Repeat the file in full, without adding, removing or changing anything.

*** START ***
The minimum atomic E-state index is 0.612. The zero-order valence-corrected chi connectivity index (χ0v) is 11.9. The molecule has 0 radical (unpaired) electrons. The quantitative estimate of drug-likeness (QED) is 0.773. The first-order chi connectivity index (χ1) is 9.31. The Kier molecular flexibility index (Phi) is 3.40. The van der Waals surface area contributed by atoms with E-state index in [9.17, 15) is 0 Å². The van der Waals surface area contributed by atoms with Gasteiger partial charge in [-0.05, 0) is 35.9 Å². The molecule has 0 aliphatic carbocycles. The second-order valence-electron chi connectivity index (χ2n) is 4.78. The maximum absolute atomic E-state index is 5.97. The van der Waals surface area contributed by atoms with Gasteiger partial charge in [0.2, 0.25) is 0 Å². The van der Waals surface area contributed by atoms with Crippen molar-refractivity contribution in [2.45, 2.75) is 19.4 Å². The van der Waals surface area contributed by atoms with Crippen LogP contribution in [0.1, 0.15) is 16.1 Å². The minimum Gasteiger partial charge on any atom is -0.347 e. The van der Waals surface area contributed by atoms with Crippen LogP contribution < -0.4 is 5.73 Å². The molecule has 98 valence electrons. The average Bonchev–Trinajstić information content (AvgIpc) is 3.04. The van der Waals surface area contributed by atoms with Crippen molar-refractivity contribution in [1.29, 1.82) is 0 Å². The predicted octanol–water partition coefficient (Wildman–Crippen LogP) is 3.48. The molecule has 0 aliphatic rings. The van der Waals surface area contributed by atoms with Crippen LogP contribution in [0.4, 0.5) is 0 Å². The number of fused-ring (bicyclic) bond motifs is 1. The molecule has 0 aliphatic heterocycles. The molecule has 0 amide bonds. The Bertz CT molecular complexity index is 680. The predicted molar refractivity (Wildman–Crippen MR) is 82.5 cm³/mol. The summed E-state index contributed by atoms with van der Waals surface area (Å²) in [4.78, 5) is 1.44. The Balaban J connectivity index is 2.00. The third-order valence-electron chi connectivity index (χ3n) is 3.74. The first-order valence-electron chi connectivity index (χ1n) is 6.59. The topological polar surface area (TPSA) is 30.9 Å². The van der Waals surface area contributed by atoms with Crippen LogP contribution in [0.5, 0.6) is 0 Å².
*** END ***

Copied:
The minimum atomic E-state index is 0.612. The zero-order valence-corrected chi connectivity index (χ0v) is 11.9. The molecule has 0 radical (unpaired) electrons. The quantitative estimate of drug-likeness (QED) is 0.773. The first-order chi connectivity index (χ1) is 9.31. The Kier molecular flexibility index (Phi) is 3.40. The van der Waals surface area contributed by atoms with E-state index in [9.17, 15) is 0 Å². The van der Waals surface area contributed by atoms with Gasteiger partial charge in [-0.05, 0) is 35.9 Å². The molecule has 0 aliphatic carbocycles. The second-order valence-electron chi connectivity index (χ2n) is 4.78. The maximum absolute atomic E-state index is 5.97. The van der Waals surface area contributed by atoms with Gasteiger partial charge in [0.2, 0.25) is 0 Å². The van der Waals surface area contributed by atoms with Crippen molar-refractivity contribution in [2.45, 2.75) is 19.4 Å². The van der Waals surface area contributed by atoms with Crippen LogP contribution in [0.1, 0.15) is 16.1 Å². The minimum Gasteiger partial charge on any atom is -0.347 e. The van der Waals surface area contributed by atoms with Crippen LogP contribution < -0.4 is 5.73 Å². The molecule has 98 valence electrons. The average Bonchev–Trinajstić information content (AvgIpc) is 3.04. The van der Waals surface area contributed by atoms with Crippen molar-refractivity contribution in [1.29, 1.82) is 0 Å². The predicted octanol–water partition coefficient (Wildman–Crippen LogP) is 3.48. The molecule has 0 aliphatic rings. The van der Waals surface area contributed by atoms with Crippen LogP contribution in [0.4, 0.5) is 0 Å². The number of fused-ring (bicyclic) bond motifs is 1. The molecule has 0 aliphatic heterocycles. The molecule has 0 amide bonds. The Bertz CT molecular complexity index is 680. The predicted molar refractivity (Wildman–Crippen MR) is 82.5 cm³/mol. The summed E-state index contributed by atoms with van der Waals surface area (Å²) in [4.78, 5) is 1.44. The Balaban J connectivity index is 2.00. The third-order valence-electron chi connectivity index (χ3n) is 3.74. The first-order valence-electron chi connectivity index (χ1n) is 6.59. The topological polar surface area (TPSA) is 30.9 Å². The van der Waals surface area contributed by atoms with Crippen LogP contribution in [0.5, 0.6) is 0 Å².